The Change of Times
From the time of its inception, Yakuza groups earned money through shady means like racketeering, providing protection, extortion, gambling, prostitution, and labor dispatch, to mention a few. For a long time, these are the ways they make “business.”
However, with the push of modernization, the Yakuza is forced to adapt and diversify on other revenue streams.
Unlike the old days, “families” that would favor young hoodlums (those who wouldn’t mind committing heinous acts just to prove their mettle), nowadays, the increase in demand for tech-savvies like computer hackers are more suited for the modern Yakuza.
The new breed of acolytes is deemed perfect to carry out the organization’s latest rackets such as the “Ore Ore Sagi.” This is a type of phone scam that preys on elders (usually retirees). Swindlers pretend to be a family member of the victim, who would then ask for egregious amounts of money.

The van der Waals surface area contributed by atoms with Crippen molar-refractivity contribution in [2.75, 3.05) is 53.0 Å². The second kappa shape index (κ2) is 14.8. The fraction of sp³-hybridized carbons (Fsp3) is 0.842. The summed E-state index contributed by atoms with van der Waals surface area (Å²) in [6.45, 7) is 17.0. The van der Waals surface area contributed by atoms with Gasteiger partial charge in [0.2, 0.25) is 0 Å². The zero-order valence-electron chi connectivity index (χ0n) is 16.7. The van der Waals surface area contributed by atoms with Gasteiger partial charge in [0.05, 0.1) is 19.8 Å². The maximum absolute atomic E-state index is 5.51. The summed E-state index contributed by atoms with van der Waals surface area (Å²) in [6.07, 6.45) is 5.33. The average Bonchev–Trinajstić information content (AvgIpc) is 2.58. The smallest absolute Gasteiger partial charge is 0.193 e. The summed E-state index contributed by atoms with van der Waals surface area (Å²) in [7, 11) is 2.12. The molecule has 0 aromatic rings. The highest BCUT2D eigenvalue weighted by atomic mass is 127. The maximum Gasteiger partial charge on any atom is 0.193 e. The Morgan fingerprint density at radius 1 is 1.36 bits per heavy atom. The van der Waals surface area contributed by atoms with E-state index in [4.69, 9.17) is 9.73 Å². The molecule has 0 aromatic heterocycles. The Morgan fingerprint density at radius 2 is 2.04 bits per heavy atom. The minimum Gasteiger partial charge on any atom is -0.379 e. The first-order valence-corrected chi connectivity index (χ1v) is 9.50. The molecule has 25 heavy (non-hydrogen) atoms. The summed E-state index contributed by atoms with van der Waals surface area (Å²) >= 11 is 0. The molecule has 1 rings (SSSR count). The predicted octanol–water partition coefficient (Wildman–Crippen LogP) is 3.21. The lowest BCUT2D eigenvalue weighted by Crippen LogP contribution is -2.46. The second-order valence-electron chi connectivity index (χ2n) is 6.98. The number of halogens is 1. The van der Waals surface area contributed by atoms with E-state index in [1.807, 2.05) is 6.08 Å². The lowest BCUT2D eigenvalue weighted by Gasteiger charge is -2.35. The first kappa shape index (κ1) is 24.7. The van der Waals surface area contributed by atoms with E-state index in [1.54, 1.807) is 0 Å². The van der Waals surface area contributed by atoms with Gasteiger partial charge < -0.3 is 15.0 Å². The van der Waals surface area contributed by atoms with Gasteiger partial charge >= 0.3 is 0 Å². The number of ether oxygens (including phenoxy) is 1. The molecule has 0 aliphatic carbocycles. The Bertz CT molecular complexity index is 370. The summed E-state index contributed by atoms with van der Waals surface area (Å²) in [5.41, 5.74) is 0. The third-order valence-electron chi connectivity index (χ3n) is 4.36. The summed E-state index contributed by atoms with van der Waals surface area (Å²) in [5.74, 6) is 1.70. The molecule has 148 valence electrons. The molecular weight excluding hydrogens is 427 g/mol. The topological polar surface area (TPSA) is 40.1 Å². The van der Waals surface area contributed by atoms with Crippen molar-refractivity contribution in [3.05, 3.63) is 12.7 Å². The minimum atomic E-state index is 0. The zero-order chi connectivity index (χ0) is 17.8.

The Yakuza also has a good reach in cyber thefts. In 2016 alone, at least six Yakuza syndicates were suspected of stealing more than $20 million dollars from ATMs across Japan.